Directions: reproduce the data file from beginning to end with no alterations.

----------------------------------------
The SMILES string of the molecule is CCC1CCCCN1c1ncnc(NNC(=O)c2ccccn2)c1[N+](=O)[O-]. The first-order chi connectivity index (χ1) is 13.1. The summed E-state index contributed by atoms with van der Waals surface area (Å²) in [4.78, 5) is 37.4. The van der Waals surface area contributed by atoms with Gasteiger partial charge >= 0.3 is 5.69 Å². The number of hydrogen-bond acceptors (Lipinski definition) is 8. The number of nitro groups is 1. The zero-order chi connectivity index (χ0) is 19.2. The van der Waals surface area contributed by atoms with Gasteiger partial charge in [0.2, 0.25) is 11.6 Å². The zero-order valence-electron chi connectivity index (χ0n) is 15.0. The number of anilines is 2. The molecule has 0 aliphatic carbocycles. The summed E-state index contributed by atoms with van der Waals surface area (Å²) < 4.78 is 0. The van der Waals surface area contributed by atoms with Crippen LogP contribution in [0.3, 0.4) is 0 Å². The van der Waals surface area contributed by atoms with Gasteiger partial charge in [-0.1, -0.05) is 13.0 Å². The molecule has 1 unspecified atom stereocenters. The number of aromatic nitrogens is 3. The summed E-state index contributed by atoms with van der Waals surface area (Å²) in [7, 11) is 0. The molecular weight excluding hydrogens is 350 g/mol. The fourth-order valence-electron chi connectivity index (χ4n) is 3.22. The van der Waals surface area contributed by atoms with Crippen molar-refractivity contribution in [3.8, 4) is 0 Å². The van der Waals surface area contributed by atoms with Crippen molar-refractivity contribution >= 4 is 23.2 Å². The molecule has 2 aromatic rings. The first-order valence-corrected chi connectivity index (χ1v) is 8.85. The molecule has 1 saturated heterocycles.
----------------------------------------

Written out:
The SMILES string of the molecule is CCC1CCCCN1c1ncnc(NNC(=O)c2ccccn2)c1[N+](=O)[O-]. The first-order chi connectivity index (χ1) is 13.1. The summed E-state index contributed by atoms with van der Waals surface area (Å²) in [4.78, 5) is 37.4. The van der Waals surface area contributed by atoms with Gasteiger partial charge >= 0.3 is 5.69 Å². The number of hydrogen-bond acceptors (Lipinski definition) is 8. The number of nitro groups is 1. The zero-order chi connectivity index (χ0) is 19.2. The van der Waals surface area contributed by atoms with Gasteiger partial charge in [0.2, 0.25) is 11.6 Å². The zero-order valence-electron chi connectivity index (χ0n) is 15.0. The number of anilines is 2. The molecule has 0 aliphatic carbocycles. The summed E-state index contributed by atoms with van der Waals surface area (Å²) < 4.78 is 0. The van der Waals surface area contributed by atoms with Crippen LogP contribution in [0.3, 0.4) is 0 Å². The van der Waals surface area contributed by atoms with Gasteiger partial charge in [-0.1, -0.05) is 13.0 Å². The molecule has 1 unspecified atom stereocenters. The number of aromatic nitrogens is 3. The summed E-state index contributed by atoms with van der Waals surface area (Å²) in [7, 11) is 0. The molecular weight excluding hydrogens is 350 g/mol. The fourth-order valence-electron chi connectivity index (χ4n) is 3.22. The van der Waals surface area contributed by atoms with Crippen molar-refractivity contribution in [3.8, 4) is 0 Å². The van der Waals surface area contributed by atoms with Crippen molar-refractivity contribution >= 4 is 23.2 Å². The molecule has 2 aromatic rings. The first-order valence-corrected chi connectivity index (χ1v) is 8.85. The molecule has 1 saturated heterocycles.